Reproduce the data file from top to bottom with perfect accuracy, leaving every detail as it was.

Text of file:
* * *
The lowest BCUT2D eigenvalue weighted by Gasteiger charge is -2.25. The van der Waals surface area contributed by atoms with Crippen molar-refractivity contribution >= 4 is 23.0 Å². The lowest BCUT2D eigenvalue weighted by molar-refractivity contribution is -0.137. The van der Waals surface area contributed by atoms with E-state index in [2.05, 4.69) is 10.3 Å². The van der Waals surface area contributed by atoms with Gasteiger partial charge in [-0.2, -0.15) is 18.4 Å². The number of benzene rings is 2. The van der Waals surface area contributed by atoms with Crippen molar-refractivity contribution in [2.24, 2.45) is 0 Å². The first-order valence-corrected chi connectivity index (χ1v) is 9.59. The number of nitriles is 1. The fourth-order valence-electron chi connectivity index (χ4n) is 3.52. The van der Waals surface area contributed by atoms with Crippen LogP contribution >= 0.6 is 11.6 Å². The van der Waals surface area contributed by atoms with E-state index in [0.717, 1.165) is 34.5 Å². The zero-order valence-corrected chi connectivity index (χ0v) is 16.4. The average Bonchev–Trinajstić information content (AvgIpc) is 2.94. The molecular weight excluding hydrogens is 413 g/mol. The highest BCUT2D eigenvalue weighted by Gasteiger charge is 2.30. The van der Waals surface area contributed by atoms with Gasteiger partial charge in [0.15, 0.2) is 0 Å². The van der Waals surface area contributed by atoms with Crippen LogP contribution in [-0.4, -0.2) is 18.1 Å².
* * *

The lowest BCUT2D eigenvalue weighted by Gasteiger charge is -2.25. The van der Waals surface area contributed by atoms with Crippen molar-refractivity contribution >= 4 is 23.0 Å². The lowest BCUT2D eigenvalue weighted by molar-refractivity contribution is -0.137. The van der Waals surface area contributed by atoms with E-state index in [2.05, 4.69) is 10.3 Å². The van der Waals surface area contributed by atoms with Gasteiger partial charge in [-0.2, -0.15) is 18.4 Å². The number of benzene rings is 2. The van der Waals surface area contributed by atoms with Crippen molar-refractivity contribution in [2.24, 2.45) is 0 Å². The first-order valence-corrected chi connectivity index (χ1v) is 9.59. The number of nitriles is 1. The fourth-order valence-electron chi connectivity index (χ4n) is 3.52. The van der Waals surface area contributed by atoms with Crippen LogP contribution >= 0.6 is 11.6 Å². The van der Waals surface area contributed by atoms with E-state index in [0.717, 1.165) is 34.5 Å². The zero-order valence-corrected chi connectivity index (χ0v) is 16.4. The average Bonchev–Trinajstić information content (AvgIpc) is 2.94. The molecular weight excluding hydrogens is 413 g/mol. The highest BCUT2D eigenvalue weighted by Gasteiger charge is 2.30. The van der Waals surface area contributed by atoms with Gasteiger partial charge in [0.15, 0.2) is 0 Å². The van der Waals surface area contributed by atoms with Crippen LogP contribution in [-0.4, -0.2) is 18.1 Å².